Trowers & Hamlins has been instructed by 12 criminal law firms to challenge the Legal Aid Agency’s (LAA) procurement of duty solicitor contracts.
The instruction follows news the LAA, an agency of the Ministry of Justice, is facing legal challenges from around 100 firms to prevent its execution of 520 of the contracts.
The Trowers group and others will allege there was “serious flaws” in the LAA’s assessment of the process and claim the body used temporary staff from an external agency, who had “inadequate knowledge of legal aid”.
The claim centres on an overhaul of the duty solicitor contract system under which solicitors are provided to represent people in England and Wales.
The number of contracts was cut from 1,600 to 527 alongside reductions in rates. In March the Court of Appeal rejected a challenge by the Law Society to Government plans to cut the number of criminal solicitor contracts in what the society called a “devastating blow”.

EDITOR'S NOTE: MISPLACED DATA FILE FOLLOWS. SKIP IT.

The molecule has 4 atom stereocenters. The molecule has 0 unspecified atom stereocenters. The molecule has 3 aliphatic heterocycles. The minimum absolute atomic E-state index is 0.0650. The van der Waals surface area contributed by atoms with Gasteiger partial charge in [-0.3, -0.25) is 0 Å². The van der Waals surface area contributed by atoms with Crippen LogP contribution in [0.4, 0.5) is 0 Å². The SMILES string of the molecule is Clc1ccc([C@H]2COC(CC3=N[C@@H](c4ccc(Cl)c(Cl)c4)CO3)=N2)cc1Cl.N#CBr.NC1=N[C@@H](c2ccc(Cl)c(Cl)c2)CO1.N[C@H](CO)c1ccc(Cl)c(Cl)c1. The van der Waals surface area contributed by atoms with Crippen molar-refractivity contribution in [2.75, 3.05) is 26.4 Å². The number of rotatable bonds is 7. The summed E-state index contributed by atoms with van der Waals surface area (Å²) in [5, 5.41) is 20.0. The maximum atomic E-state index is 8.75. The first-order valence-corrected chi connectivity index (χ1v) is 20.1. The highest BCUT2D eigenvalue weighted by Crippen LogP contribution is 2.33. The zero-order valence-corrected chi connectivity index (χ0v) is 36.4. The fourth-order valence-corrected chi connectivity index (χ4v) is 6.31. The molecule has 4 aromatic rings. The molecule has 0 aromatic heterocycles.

LAA whistleblower Freddie Hurlston claimed in late October that staff hired by the LAA were not qualified to scrutinise 1,000 bids containing 50,000 responses to questions.
Hurlston, a senior manager at LAA predecessor the Legal Services Commission, said the agency recruits received “very limited” training.
His claims have been strongly rebuffed by the LAA which said its handling of the procurement process was “robust and fair”.
A number of the 100 firms have sent a letter before claim for judicial review of the bidding process to the LAA, which has until today (6 November) to respond.
The claimants instructing Trowers partners Lucy James and Ned Beale are: Kaim Todner Solicitors, SA Law Chambers, IBB Solicitors, VHS Fletchers, Ringrose Law, J W Hughes & Co, Stephen Rimmer, Russell & Russell, Chris Bennett & Co, Owen & Sharpe, Middleton Scanlan, and Waters Moore.
On news of the legal challenge an LAA statement said: “We took this process exceptionally seriously. Assessors received comprehensive training and the entire process was subject to careful moderation and management. We will strongly defend against any litigation. This process was designed to make the best use of taxpayers’ money in times of economic challenge, while making sure high-quality legal advice and help remained available to those most in need of a lawyer.”